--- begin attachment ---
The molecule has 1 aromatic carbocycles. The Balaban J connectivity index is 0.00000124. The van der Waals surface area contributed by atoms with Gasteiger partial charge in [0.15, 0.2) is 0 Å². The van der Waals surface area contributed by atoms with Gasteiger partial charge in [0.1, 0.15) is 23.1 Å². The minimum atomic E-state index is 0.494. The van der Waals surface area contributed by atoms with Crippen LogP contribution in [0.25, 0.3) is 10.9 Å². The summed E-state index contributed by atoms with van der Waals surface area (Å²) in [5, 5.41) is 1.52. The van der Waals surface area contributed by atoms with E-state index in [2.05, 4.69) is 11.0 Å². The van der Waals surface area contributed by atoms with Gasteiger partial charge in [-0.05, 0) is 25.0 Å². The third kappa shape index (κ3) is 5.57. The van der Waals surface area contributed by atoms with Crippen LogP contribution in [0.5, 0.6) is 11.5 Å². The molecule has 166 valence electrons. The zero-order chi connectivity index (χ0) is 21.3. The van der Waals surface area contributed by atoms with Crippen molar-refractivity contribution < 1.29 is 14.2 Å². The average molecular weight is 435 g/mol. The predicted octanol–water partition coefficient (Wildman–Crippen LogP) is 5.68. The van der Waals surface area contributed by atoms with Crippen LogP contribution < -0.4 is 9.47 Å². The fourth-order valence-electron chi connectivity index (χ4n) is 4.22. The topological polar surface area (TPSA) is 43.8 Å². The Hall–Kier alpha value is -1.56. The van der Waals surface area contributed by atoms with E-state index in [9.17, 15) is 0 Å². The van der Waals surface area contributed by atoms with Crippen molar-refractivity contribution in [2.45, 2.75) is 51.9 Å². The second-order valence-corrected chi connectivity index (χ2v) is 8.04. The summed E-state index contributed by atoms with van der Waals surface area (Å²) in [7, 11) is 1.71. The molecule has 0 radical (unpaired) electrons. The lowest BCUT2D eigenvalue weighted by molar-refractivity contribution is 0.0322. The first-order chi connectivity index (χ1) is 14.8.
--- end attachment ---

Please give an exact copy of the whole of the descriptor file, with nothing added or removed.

The molecule has 1 aromatic carbocycles. The Balaban J connectivity index is 0.00000124. The van der Waals surface area contributed by atoms with Gasteiger partial charge in [0.15, 0.2) is 0 Å². The van der Waals surface area contributed by atoms with Gasteiger partial charge in [0.1, 0.15) is 23.1 Å². The minimum atomic E-state index is 0.494. The van der Waals surface area contributed by atoms with Crippen LogP contribution in [0.25, 0.3) is 10.9 Å². The summed E-state index contributed by atoms with van der Waals surface area (Å²) in [5, 5.41) is 1.52. The van der Waals surface area contributed by atoms with E-state index in [2.05, 4.69) is 11.0 Å². The van der Waals surface area contributed by atoms with Gasteiger partial charge in [-0.05, 0) is 25.0 Å². The third kappa shape index (κ3) is 5.57. The van der Waals surface area contributed by atoms with Crippen LogP contribution in [0.5, 0.6) is 11.5 Å². The molecule has 166 valence electrons. The zero-order chi connectivity index (χ0) is 21.3. The van der Waals surface area contributed by atoms with Crippen molar-refractivity contribution < 1.29 is 14.2 Å². The average molecular weight is 435 g/mol. The predicted octanol–water partition coefficient (Wildman–Crippen LogP) is 5.68. The van der Waals surface area contributed by atoms with Crippen LogP contribution < -0.4 is 9.47 Å². The fourth-order valence-electron chi connectivity index (χ4n) is 4.22. The topological polar surface area (TPSA) is 43.8 Å². The Hall–Kier alpha value is -1.56. The van der Waals surface area contributed by atoms with E-state index in [9.17, 15) is 0 Å². The van der Waals surface area contributed by atoms with Crippen molar-refractivity contribution in [2.45, 2.75) is 51.9 Å². The second-order valence-corrected chi connectivity index (χ2v) is 8.04. The summed E-state index contributed by atoms with van der Waals surface area (Å²) in [7, 11) is 1.71. The molecule has 0 radical (unpaired) electrons. The lowest BCUT2D eigenvalue weighted by molar-refractivity contribution is 0.0322. The first-order chi connectivity index (χ1) is 14.8.